The Fight-or-Flight Response is a physiological reaction that occurs in response to a perceived harmful threat.
The reaction begins in the amygdala, which triggers a neural response in the hypothalamus. The initial reaction is followed by activation of the pituitary glands and secretion of the hormone corticotropin. The adrenal gland is activated almost simultaneously and releases the neurotransmitter epinephrine. The release of chemical messengers results in the production of the hormone cortisol, which effectively increases blood pressure, blood sugar, and suppresses the immune system.
The purpose of the Fight-or-Flight Response is to quickly boost energy with the threat of danger looming on the horizon.
- Source: Fight-or-Flight Response
Here is the process at work when the fight-or-flight response is activated:
- Something happens within the external environment that is perceived as being dangerous or threatening in some way.
- The brain processes the signal beginning within the Amygdala, and then the Hypothalamus.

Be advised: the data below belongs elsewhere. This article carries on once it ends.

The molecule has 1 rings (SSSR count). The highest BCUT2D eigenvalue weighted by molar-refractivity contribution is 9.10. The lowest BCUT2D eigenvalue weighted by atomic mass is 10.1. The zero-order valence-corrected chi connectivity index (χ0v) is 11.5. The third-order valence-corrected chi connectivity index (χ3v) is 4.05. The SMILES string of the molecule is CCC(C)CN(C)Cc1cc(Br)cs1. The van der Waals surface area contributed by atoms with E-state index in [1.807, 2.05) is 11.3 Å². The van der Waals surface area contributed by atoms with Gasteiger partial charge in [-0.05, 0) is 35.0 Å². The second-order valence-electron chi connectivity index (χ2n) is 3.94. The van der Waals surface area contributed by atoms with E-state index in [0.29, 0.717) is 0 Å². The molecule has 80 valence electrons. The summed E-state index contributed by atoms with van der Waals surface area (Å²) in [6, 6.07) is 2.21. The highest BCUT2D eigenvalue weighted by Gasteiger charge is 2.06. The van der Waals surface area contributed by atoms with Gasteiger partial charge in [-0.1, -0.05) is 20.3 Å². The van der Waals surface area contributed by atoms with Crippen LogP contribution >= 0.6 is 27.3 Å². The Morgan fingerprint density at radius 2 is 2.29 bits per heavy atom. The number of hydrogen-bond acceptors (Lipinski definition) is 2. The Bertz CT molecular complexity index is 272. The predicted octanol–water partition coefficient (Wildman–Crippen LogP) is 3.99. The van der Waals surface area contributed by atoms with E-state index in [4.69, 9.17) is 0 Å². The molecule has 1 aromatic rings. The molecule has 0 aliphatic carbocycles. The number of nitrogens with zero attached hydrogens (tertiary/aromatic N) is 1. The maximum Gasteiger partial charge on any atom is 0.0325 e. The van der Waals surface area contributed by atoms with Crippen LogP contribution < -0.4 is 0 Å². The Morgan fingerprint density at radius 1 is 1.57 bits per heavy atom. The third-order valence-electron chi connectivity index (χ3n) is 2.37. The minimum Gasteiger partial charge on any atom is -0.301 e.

- The Pituitary Gland secretes adrenocorticotropic hormone.
- Cortisol and adrenalin is subsequently released.
- The physical effects are felt with an increase in heart rate, the bladder relaxes, tunnel vision, shaking, dilated pupils, flushed face, dry mouth, slowed digestion and hearing loss.
The fight-or-flight response works effectively to keep us safe from danger and harm, however it is often triggered unnecessarily as a result of unwarranted fears and phobias that pose no real threat or danger to our survival. Instead these are nothing more than perceived threats that we interpret as being real, and as such a stress-response is triggered and we feel helpless and unable to move forward.